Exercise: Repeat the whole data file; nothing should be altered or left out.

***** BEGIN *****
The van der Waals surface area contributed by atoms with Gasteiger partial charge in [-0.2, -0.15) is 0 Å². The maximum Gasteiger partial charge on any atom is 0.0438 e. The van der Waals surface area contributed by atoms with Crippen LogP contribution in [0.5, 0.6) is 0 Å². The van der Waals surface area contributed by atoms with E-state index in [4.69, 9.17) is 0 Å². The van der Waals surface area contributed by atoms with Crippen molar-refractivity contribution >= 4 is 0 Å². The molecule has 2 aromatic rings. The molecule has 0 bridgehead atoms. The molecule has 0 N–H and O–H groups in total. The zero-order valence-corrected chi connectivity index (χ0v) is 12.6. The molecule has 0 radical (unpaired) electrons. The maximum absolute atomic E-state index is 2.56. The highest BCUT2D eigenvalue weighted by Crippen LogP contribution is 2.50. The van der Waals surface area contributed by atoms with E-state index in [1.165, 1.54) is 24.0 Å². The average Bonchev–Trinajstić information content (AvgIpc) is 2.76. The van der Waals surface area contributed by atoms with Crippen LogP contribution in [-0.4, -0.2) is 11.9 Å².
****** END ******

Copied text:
The van der Waals surface area contributed by atoms with Gasteiger partial charge in [-0.2, -0.15) is 0 Å². The maximum Gasteiger partial charge on any atom is 0.0438 e. The van der Waals surface area contributed by atoms with Crippen LogP contribution in [0.5, 0.6) is 0 Å². The van der Waals surface area contributed by atoms with E-state index in [4.69, 9.17) is 0 Å². The van der Waals surface area contributed by atoms with Crippen molar-refractivity contribution >= 4 is 0 Å². The molecule has 2 aromatic rings. The molecule has 0 bridgehead atoms. The molecule has 0 N–H and O–H groups in total. The zero-order valence-corrected chi connectivity index (χ0v) is 12.6. The molecule has 0 radical (unpaired) electrons. The maximum absolute atomic E-state index is 2.56. The highest BCUT2D eigenvalue weighted by Crippen LogP contribution is 2.50. The van der Waals surface area contributed by atoms with E-state index in [1.165, 1.54) is 24.0 Å². The average Bonchev–Trinajstić information content (AvgIpc) is 2.76. The van der Waals surface area contributed by atoms with Crippen LogP contribution in [-0.4, -0.2) is 11.9 Å².